Asset-Backed Securities and CLOs: Spreads Churn Tighter
Finding value in off-the-run transactions.
In the CLO market, which has been dominated by refinancing and resets of 2014–2015 transactions, spreads have come in across all tranches to new threeyear tights and approaching the post-crisis tights set in early 2013. However, CLO spreads have not kept up with tightening loan market spreads, constraining new issue volume. We continue to see room for tightening as CLO spreads remain wider than securities of comparable rating and maturity. Rising Libor rates—up from 63 basis points to 115 points over the past 12 months—also make floating-rate assets more attractive than fixed rate, supporting further spread tightening. Meanwhile, outstanding ABS volume net of CLOs and collateralized debt obligations (CDOs) is down marginally year over year. Auto ABS issuance is down with overall auto sales and increasing concern over potential performance issues from a softening used car market and increasing subprime auto delinquencies. Spreads across the auto sector have tightened year to date. Esoteric ABS new issue has gained ground, as increasing investor confidence has allowed new issues in the container and structured settlement sectors, each of which had counterparty credit concerns stunt new issuance in 2016. Aircraft ABS and whole business ABS have each seen two new issue transactions, while fintechoriginated ABS issuance is expected to be low in both the consumer unsecured and small business loan sectors amid performance issues.
Post-Crisis CLO Spreads Are at the Tightest in Three Years
Spreads have come in across all tranches to new three-year tights and approaching the post-crisis tights set in early 2013.
Source: J.P. Morgan, Guggenheim Investments. Data as of 4.24.2017.
According to J.P. Morgan’s benchmark CLO indexes, lower-quality CLOs again outperformed this quarter, with BB-rated post-crisis CLOs returning 8.0 percent versus returns of 3.9, 1.1, 0.9, and 0.7 percent for BBB-rated, A-rated, AA-rated, and AAA-rated CLOs, respectively. The broader index returned 1.4 percent. Discount margins tightened across all tranche ratings, with the discount margin of the broader index ending the quarter at 246 basis points, the tightest since mid-2015.
Looking ahead, tightening spreads increase the value of moving to off-the-run transactions to improve both credit and yield. Current senior AAA spreads on middle-market CLOs are wider than AA mezzanine tranches of broadly syndicated CLOs, offering the ability to improve yield and credit position. As the cycle matures and investors position for more difficult credit markets, trades like this increasingly make sense as a way to position more defensively while preserving portfolio yield. In broadly syndicated CLO markets, we prefer refinancing to new issue, as the shorter maturities reduce spread duration and increase stress loss coverage.
CLO Arbitrage Is Getting Squeezed by Tight Loan Spreads
CLO spreads have not kept up with tightening loan market spreads, constraining new issue volume. We continue to see room for tightening as CLO spreads remain wider than securities of comparable rating and maturity.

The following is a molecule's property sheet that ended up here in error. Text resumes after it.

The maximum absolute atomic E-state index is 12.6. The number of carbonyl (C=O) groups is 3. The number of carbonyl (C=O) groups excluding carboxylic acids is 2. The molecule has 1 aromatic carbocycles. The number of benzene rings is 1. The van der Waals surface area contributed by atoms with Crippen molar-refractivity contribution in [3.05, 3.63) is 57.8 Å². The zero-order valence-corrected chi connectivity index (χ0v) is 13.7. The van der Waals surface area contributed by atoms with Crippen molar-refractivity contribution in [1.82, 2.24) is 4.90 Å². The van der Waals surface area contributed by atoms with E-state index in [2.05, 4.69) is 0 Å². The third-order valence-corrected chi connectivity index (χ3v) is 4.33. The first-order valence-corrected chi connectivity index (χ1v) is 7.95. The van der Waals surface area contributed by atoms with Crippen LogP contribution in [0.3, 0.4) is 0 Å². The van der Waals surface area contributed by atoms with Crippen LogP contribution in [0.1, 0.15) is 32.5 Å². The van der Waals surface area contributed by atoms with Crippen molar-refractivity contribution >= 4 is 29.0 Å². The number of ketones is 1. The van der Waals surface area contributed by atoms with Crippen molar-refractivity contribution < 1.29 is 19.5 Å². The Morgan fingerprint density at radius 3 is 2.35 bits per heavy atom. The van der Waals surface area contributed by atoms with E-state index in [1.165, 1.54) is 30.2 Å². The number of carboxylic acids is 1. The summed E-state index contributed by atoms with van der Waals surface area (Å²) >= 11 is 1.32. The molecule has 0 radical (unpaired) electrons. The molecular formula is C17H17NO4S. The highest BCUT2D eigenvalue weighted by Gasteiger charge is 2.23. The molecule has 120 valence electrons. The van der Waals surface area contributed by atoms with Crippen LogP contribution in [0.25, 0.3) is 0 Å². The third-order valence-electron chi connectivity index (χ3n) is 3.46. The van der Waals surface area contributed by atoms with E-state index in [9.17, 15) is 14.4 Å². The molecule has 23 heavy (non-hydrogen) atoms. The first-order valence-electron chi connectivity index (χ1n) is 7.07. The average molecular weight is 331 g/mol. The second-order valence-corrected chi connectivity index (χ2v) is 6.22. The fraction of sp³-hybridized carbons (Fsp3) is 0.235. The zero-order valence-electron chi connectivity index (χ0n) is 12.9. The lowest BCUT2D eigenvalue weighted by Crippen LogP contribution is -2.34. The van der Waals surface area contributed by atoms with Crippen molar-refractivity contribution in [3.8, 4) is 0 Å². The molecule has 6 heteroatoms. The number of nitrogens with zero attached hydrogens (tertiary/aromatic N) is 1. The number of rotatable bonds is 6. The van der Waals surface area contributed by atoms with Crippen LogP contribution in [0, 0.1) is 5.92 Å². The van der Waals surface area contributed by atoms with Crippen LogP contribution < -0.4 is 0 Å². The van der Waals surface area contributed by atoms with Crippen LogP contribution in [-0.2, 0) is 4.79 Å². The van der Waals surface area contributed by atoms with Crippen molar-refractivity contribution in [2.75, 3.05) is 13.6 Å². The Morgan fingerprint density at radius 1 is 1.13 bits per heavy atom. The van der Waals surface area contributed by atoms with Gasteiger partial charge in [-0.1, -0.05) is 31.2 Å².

Source: Barclays, Guggenheim Investments. Data as of 4.26.2017. The Sharpe ratio and the information ratio are standard calculations used in performance assessments: The Sharpe Ratio measures excess return per unit of standard deviation of returns, while the information ratio measures excess return versus a relevant benchmark index.
—Matt Lindland, CFA, Senior Managing Director; Michelle Liu, CFA, Director; George Mancheril, Vice President
Important Notices and Disclosures
This article is distributed for informational purposes only and should not be considered as investing advice or a recommendation of any particular security, strategy or investment product. It contains opinions of the authors but not necessarily those of Guggenheim Partners or its subsidiaries. The authors’ opinions are subject to change without notice. Information contained herein has been obtained from sources believed to be reliable, but are not assured as to accuracy. Past performance is no guarantee of future results.
Investing involves risk. In general, the value of fixed-income securities fall when interest rates rise. High-yield securities present more liquidity and credit risk than investment grade bonds and may be subject to greater volatility. Asset-backed securities, including mortgage-backed securities, may have structures that make their reaction to interest rates and other factors difficult to predict, making their prices volatile and they are subject to liquidity risk. Investments in floating rate senior secured syndicated bank loans and other floating rate securities involve special types of risks, including credit risk, interest rate risk, liquidity risk and prepayment risk. Guggenheim Investments represents the following affiliated investment management businesses of Guggenheim Partners, LLC: Guggenheim Partners Investment Management, LLC, Security Investors, LLC, Guggenheim Funds Investment Advisors, LLC, Guggenheim Funds Distributors, LLC, Guggenheim Real Estate, LLC, GS GAMMA Advisors, LLC, Guggenheim Partners Europe Limited and Guggenheim Partners India Management. ©2017, Guggenheim Partners, LLC. No part of this article may be reproduced in any form, or referred to in any other publication, without express written permission of Guggenheim Partners, LLC.
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